OP3413. SALOME, Live Performance, 12 March, 1949, w.Reiner Cond. Met Opera Ensemble; Ljuba Welitsch, Kerstin Thorborg, Herbert Janssen, Frederick Jagel, etc. (Germany) 2-Gebhardt 0013. Long out-of-print, Final Copy! - 40335122000139
"Ljuba Welitsch's performance in the title role of SALOME on 4 Feb, 1949, was regarded as one of the most memorable in Metropolitan Opera history. The packed house had turned out mainly to hear Fritz Reiner make his Met debut as a conductor, but by the time the performance ended, with at least 15 minutes of cheering and whistling from an ecstatic audience, Miss Welitsch had become an international star. A few days later, Miss Welitsch dazzled the critics again, displaying her versatility in the title role of Verdi's AIDA and prompting Howard Taubman of The Times to call her 'one of the few perfect singers to come to the Met in recent years'. But Miss Welitsch's extensive repertory and her determination to make up for the years on the international stage that she had lost during World War II shortened her operatic career. She drove her voice mercilessly, and by the mid-1950s, critics seemed to agree that her best singing was behind her.
At the Met, she appeared in 63 performances between her debut and her final appearance, in the nonsinging role of the Duchesss of Krakenthorp in Donizetti's FILLE DU REGIMENT on 17 Feb., 1972. Besides Salome and Aida, her Metropolitan Opera roles included Donna Anna in DON GIOVANNI, the title role in TOSCA, Rosalinde in Johann Strauss' DIE FLEDERMAUS and Musetta in LA BOHEME.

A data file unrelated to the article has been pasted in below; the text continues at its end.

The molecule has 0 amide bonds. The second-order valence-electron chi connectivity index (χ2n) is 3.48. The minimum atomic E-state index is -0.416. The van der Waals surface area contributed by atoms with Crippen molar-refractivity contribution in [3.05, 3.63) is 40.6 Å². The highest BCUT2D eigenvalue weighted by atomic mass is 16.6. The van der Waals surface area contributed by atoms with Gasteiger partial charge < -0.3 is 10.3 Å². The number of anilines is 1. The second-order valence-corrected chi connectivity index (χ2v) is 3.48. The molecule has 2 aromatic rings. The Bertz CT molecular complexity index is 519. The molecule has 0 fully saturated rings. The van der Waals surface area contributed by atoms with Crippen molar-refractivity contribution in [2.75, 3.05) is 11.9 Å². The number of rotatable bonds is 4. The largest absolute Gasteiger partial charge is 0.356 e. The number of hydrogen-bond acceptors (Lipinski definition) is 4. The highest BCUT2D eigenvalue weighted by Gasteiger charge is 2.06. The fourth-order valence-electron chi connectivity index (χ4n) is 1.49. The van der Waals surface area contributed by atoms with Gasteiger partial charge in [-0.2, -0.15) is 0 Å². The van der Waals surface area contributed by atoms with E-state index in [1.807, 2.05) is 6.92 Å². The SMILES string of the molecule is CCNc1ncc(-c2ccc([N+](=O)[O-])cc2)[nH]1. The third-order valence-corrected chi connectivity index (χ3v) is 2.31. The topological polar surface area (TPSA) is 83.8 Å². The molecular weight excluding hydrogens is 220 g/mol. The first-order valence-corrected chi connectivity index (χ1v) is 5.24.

But most of Miss Welitsch's career was spent in Europe, where she was coached by the composer when she made her Vienna Opera debut in a special performance of SALOME that celebrated Richard Strauss' 80th birthday in 1944. Even when her career in grand opera faded, Miss Welitsch's love of performance kept her busy into the early 1980s in operetta, films, radio, television and on the stage.
Welitsch began her professional career in 1936 with the Graz Opera Company which played a 10-month season that enabled Miss Welitsch to build her repertory. From 1941 to 1943 she sang in Hamburg and from 1943 to 1946 in Munich. In 1943 she also joined the Vienna Opera, where she made her noteworthy Vienna debut in SALOME the next year. When she made her English debut with the company in 1947, she dazzled audiences at Covent Garden, and by 1948 she had sung SALOME more than 50 times and appeared in more than 40 other roles. That summer, while abroad, Edward Johnson, the general manager of the Metropolitan Opera, heard Miss Welitsch and engaged her to sing in New York the following year."
- Lawrence van Gelder, THE NEW YORK TIMES, 6 Sept., 1996
"If there was ever justification for a candle to burn bright, it was Welitsch's Salome as heard on the broadcast of 12 March, 1949 - the afternoon belongs to Welitsch. The voice is an ideal Salome voice, suggesting the child seductress with delicate, shimmering tones which never fail to penetrate the orchestral mass, or spewing forth in strong bands of steel in the highest tessitura and middle voice; often she wraps its cutting edge in a sheath of honeyed, almost Rethberg-like tone. Welitsch is mistress of Strauss' sinuous line. She whips her voice in and out around the torturous melodies with seemingly complete spontaneity; the utter freedom of her vocal manner is mesmerizing."
- Paul Jackson, SATURDAY AFTERNOONS AT THE OLD MET, pp.445-46